News Headlines

Latest Travel News and Press Releases


Where in the world can you slip back into the past century without trudging around a museum, where every aspect of daily life is still exactly as it was back in the 1950's? The answer is Cuba, the extraordinary Caribbean island that has not only played a pivotal role in global history, but remains a unique preserve of an individual identity still untouched by modernity. On arrival in the charismatic capital, Havana, the first striking impression is of nostalgia, as the streets rumble with the brightly coloured cars of yesteryear, impeccably restored Chevrolets, Buicks and Plymouths, their shapes and size representative of a long ago era in automobile design. To complement the street traffic, the buildings are a wonderful palette of rainbow shades, bleached by the strong sun, a lovely mélange of faded blues, greens and yellows. The buildings themselves have an air of decayed grandeur and hint of the elegance of different times. The Spanish Colonial architecture is imposing, yet crumbly. Broad boulevards give way to tiny cobbled streets and alleyways. Cubans are irrepressible musicians and dancers and the strains of salsa and Latino rhythms flow from every bar, every home, every doorway.

Head to the El Floridita, famed for its patronage by acclaimed writer Ernest Hemingway. In this iconic institution, a bronze statue of Hemingway portrays him in his favourite position, propped at the bar, as he would have done so often in his heyday, most likely with a fat Havana cigar clamped between his lips. Hemingway's tipple was a daiquiri but the other Cuban specialty is the mojito. With a long history of sugar cane production, the scent of rum is always on the air. Take a wander down Obispo to complete homage to Hemingway, as this is where he resided in the Hotel Amos Mundos with his wife Mary. It's a lovely collection of booksellers, little shops and hotels and swarms with musicians and performers. The waterfront of the Malecon used to be the prime destination for flashy American gangsters back in the thirties before Castro came along and brought communism to the island. At the Nacional Hotel you can pay a special rate to stay in a room once inhabited by the likes of Hollywood stars like Ava Gardner.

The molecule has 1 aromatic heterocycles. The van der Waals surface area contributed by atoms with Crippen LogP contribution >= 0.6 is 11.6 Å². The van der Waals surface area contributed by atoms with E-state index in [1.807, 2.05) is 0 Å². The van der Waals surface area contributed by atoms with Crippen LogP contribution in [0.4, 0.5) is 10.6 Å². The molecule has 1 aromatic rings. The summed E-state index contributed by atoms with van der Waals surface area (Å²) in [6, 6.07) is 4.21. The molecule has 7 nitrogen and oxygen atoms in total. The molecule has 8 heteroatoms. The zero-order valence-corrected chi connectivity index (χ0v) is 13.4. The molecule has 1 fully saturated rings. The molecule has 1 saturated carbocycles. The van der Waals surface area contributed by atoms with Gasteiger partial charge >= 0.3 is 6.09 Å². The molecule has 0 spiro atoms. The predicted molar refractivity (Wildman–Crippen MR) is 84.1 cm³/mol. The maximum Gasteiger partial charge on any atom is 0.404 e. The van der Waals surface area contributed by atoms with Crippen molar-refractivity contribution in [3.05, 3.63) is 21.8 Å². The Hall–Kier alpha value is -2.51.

The other big town is Trinidad, on the opposite coast and to reach it is a five hour drive passing through a landscape as unchanged as the cities, with rusting old Soviet era farm machinery and plantations of mangoes, pineapples and oranges. Trinidad is another delight, with a rich ambience, a beautiful situation on the coast and a nightlife of rumba and salsa pouring from every bar and restaurant. Every place has its own band. The special drink here is Canchanchara, made from honey, lemon, sugar cane and alcohol and it is drunk from small earthenware pots. In the older quarters the only modes of transport are horse drawn carts or three wheeler cycle taxis, adding another layer to the dimension of going back in time.

Whether Cuba will succumb to change in the Twenty First Century remains to be seen, but just in case it should, make plans to go as soon as you can while it is still truly in a tantalizing time warp.

View all articles

ACCEPT COOKIESTo give you the best possible experience, this site uses cookies. Using this site means you agree to our use of cookies. We have published a cookies policy, which you should read to find out more about the cookies we use. View cookies policy.